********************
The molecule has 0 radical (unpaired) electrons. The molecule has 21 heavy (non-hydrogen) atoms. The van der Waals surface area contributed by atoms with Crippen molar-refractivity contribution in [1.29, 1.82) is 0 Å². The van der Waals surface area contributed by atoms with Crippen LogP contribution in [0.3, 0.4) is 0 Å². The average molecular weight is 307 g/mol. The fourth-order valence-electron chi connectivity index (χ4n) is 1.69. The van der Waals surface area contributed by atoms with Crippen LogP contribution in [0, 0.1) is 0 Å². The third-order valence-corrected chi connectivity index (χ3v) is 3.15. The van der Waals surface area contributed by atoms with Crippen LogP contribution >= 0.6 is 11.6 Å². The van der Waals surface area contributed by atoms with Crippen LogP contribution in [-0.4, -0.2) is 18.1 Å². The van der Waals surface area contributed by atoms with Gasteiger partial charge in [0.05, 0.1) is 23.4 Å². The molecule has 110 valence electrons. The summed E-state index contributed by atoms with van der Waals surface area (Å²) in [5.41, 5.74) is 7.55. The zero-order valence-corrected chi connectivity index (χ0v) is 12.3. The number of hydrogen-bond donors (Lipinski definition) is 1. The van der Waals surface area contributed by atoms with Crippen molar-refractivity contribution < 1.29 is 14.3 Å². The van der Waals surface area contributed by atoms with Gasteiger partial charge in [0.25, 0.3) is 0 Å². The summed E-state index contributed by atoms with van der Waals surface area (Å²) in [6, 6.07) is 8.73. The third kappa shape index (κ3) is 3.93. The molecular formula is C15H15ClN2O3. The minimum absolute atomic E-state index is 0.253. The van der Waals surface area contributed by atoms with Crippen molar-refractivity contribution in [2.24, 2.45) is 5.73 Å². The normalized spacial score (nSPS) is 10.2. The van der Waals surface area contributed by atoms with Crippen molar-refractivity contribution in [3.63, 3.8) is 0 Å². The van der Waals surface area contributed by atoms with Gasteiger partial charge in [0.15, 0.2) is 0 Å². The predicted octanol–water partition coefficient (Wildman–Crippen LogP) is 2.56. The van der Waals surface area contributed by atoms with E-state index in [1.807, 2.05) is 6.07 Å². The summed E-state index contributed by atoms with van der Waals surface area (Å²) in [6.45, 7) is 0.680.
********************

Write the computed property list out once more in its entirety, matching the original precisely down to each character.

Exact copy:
The molecule has 0 radical (unpaired) electrons. The molecule has 21 heavy (non-hydrogen) atoms. The van der Waals surface area contributed by atoms with Crippen molar-refractivity contribution in [1.29, 1.82) is 0 Å². The van der Waals surface area contributed by atoms with Crippen LogP contribution in [0.3, 0.4) is 0 Å². The average molecular weight is 307 g/mol. The fourth-order valence-electron chi connectivity index (χ4n) is 1.69. The van der Waals surface area contributed by atoms with Crippen LogP contribution in [0, 0.1) is 0 Å². The third-order valence-corrected chi connectivity index (χ3v) is 3.15. The van der Waals surface area contributed by atoms with Crippen LogP contribution >= 0.6 is 11.6 Å². The van der Waals surface area contributed by atoms with Crippen LogP contribution in [-0.4, -0.2) is 18.1 Å². The van der Waals surface area contributed by atoms with Gasteiger partial charge in [0.05, 0.1) is 23.4 Å². The molecule has 110 valence electrons. The summed E-state index contributed by atoms with van der Waals surface area (Å²) in [5.41, 5.74) is 7.55. The zero-order valence-corrected chi connectivity index (χ0v) is 12.3. The number of hydrogen-bond donors (Lipinski definition) is 1. The van der Waals surface area contributed by atoms with Crippen molar-refractivity contribution < 1.29 is 14.3 Å². The van der Waals surface area contributed by atoms with Gasteiger partial charge in [0.25, 0.3) is 0 Å². The summed E-state index contributed by atoms with van der Waals surface area (Å²) in [6, 6.07) is 8.73. The third kappa shape index (κ3) is 3.93. The molecular formula is C15H15ClN2O3. The minimum absolute atomic E-state index is 0.253. The van der Waals surface area contributed by atoms with Crippen molar-refractivity contribution in [2.24, 2.45) is 5.73 Å². The normalized spacial score (nSPS) is 10.2. The van der Waals surface area contributed by atoms with Crippen molar-refractivity contribution in [3.63, 3.8) is 0 Å². The van der Waals surface area contributed by atoms with Gasteiger partial charge in [0.15, 0.2) is 0 Å². The predicted octanol–water partition coefficient (Wildman–Crippen LogP) is 2.56. The van der Waals surface area contributed by atoms with E-state index in [1.807, 2.05) is 6.07 Å². The summed E-state index contributed by atoms with van der Waals surface area (Å²) in [6.45, 7) is 0.680.